Deccan Herald journalist Muthi-ur-Rahman Siddiqui has walked out of the central jail in Bangalore a free man, six months after being named by the city’s police in an alleged Lashkar-e-Toiba plot to target two Kannada journalists and the publisher of the newspaper they were earlier employed in.
Siddiqui had been accused of being the “mastermind” of a gang of 15 in August last year to kill editor Vishweshwar Bhat, columnist Pratap Simha and publisher Vijay Sankeshwar, allegedly for their “right-wing leanings“. The journalists were with Vijaya Karnataka of The Times of India group, before they joined Rajeev Chandrasekhar‘s Kannada Prabha.
The national investigation agency (NIA), which investigated the case, didn’t name Siddiqui in its chargesheet on February 20 following which a special court trying the case ordered his release on February 23.
On Monday night, Siddiqui walked out of jail and on Tuesday, he addressed a press conference.
Reporting for the Indian Express, Johnson T.A. writes:
About six months ago, when he appeared in court for the first time after being named by the Bangalore Police, Siddiqui, 26, still had the glint of youthful exuberance in his eyes.
But now, the first thing that comes to mind on seeing Siddiqui after his release from prison on Monday, is the disappearance of that enthusiasm from his face. Gone is the glint in his eyes, and in its place is a serious, sad man.
Even so, Siddiqui, whose thesis suggestion for his PG diploma in mass communication—’Media coverage of terrorism suspects’—was struck down by his supervisor pulled no punches in describing his own ordeal before his colleagues, compatriots and competitors.
- “The media has forgotten the ‘A’ in the ABC of Journalism [Accuracy-Brevity-Clarity].”
- “I always thought the police, media and society at large do not treat terror suspects fairly. That thinking has been reinforced by my experience.”
- “Security agencies are not sensitive towards the poor and weaker sections of society. If you look at the way the entire operation was carried out by the police and reported by the media, this insensitivity is clear.”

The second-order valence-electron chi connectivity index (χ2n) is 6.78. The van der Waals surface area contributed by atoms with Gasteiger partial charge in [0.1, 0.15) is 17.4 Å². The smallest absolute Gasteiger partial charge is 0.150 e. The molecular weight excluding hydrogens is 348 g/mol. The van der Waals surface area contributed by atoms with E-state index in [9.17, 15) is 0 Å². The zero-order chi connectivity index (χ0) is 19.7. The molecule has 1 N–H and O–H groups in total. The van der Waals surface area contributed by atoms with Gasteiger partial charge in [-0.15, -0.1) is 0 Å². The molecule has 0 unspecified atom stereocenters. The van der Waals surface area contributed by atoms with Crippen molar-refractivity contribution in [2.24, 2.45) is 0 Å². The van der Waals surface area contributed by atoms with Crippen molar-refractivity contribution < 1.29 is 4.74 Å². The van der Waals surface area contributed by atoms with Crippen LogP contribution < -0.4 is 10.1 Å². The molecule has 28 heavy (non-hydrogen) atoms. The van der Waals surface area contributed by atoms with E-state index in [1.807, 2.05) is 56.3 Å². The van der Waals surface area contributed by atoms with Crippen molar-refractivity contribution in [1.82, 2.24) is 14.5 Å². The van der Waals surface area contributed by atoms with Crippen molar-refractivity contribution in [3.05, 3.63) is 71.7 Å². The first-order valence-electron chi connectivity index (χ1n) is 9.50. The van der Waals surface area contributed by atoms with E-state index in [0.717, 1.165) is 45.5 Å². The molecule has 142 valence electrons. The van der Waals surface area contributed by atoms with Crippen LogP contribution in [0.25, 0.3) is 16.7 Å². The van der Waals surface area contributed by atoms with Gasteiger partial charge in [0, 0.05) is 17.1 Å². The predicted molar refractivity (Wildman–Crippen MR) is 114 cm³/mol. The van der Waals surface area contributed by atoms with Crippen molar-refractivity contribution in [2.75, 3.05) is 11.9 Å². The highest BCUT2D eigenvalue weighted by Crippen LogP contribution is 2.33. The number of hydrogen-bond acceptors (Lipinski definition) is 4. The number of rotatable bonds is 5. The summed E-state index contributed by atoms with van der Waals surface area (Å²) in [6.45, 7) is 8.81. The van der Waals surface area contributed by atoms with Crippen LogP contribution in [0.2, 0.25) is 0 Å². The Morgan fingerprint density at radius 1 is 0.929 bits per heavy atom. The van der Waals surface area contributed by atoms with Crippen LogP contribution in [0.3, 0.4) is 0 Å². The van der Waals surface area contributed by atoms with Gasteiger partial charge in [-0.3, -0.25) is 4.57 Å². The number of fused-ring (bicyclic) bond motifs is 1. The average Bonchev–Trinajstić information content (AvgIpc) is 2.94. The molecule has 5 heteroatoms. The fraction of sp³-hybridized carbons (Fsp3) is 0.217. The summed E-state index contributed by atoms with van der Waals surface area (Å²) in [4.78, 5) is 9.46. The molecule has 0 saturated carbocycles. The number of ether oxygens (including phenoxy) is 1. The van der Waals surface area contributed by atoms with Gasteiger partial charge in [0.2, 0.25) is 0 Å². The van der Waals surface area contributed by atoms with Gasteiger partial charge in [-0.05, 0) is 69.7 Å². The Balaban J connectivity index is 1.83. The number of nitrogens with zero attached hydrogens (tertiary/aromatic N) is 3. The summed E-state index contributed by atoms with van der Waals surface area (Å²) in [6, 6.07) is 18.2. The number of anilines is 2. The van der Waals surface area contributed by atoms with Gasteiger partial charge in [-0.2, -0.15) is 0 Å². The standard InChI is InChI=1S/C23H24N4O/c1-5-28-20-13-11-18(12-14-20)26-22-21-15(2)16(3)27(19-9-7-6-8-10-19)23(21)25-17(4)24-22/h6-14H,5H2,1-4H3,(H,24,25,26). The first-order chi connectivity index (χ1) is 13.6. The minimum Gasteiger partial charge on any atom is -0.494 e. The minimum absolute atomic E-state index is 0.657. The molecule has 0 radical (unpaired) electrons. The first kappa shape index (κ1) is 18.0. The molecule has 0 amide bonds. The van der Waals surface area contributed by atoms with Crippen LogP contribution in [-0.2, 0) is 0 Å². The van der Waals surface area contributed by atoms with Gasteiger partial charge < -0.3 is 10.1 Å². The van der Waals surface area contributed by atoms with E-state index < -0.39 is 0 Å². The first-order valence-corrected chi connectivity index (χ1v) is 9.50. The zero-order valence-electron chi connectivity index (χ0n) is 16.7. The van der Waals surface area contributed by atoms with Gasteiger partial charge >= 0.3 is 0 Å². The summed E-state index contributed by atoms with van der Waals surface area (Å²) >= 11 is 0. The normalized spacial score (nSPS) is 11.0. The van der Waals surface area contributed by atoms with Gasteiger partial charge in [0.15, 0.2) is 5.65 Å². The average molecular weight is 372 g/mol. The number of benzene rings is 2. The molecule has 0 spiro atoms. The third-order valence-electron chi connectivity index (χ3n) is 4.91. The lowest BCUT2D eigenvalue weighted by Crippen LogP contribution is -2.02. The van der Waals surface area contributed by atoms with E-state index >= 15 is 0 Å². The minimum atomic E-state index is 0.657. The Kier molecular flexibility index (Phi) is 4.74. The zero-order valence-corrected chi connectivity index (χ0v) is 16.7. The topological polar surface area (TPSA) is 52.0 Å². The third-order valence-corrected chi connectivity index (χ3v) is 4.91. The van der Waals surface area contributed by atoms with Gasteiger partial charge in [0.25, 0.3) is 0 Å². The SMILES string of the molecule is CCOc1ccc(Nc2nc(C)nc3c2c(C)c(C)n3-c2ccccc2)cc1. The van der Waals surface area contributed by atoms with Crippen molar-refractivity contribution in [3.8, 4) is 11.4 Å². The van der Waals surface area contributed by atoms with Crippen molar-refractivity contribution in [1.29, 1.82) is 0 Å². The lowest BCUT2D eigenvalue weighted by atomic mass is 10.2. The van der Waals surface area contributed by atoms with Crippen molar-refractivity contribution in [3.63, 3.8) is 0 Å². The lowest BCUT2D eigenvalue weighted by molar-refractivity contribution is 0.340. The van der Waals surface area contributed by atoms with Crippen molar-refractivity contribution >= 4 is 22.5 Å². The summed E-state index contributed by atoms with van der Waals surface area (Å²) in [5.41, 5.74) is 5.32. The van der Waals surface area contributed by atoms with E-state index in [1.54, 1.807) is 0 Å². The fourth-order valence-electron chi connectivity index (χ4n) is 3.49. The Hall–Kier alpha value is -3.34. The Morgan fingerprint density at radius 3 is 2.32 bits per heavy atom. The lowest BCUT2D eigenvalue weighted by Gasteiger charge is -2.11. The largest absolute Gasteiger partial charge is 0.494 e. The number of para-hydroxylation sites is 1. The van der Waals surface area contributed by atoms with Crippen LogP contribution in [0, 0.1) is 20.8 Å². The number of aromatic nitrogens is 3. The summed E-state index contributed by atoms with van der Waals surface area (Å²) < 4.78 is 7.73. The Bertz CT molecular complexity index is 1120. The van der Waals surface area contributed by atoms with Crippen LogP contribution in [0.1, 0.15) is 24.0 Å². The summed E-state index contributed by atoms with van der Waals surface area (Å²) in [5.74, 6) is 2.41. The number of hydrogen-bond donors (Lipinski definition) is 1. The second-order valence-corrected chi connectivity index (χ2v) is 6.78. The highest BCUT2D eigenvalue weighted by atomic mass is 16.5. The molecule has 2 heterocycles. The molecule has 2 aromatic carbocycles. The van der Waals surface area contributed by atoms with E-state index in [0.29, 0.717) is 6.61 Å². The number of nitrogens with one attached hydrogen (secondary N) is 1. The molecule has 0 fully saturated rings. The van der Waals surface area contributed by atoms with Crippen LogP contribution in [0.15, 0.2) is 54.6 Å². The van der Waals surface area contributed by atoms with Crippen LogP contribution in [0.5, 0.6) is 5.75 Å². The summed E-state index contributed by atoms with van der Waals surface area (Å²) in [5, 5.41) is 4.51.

- According to the [Bangalore] police and the media, I am the mastermind. If I am the mastermind, why are the others still in jail? I hope they too will get justice.”
- “The media and the police need to be more sensitive toward the downtrodden, Dalits and Muslims. The way the media and the police behaved raises basic questions about their attitude toward Muslims.
- “Muslims are often cast by the media and police in stereotypes. There is an institutional bias which manifests in such cases. This is not just about me; it is about hundreds like me who are in jails [across the country] on terror charges. Muslims are not terrorists.”
- “If I was not a Muslim the police wouldn’t have picked me…. They first arrest people, then find evidence against them. What happened on August 29, 2012 was no arrest but downright kidnapping. A bunch of strong men barged into our house and forcefully took us away in their vehicles. This even as we were pleading and asking why we were being taken out.”
- “They kept interrogating me as if I was the mastermind and kept saying that I’d be in for seven years for sure. Everyone knows that jail is no fun place. For the first 30 days we were cramped in a small room. The confinement itself was torture. They did not inform our families. They did not tell us what we were being arrested for. They made us sign 30-40 blank sheets of paper. One of these papers was used to create fake, back-dated arrest intimation.”
- “Some fair play is still possible in the system. Though justice was delayed, it wasn’t denied in my case.”
Siddiqui, who is still on Deccan Herald‘s roster, says he wants to go back to journalism, for that is his passion, but wants to spend time with his family first.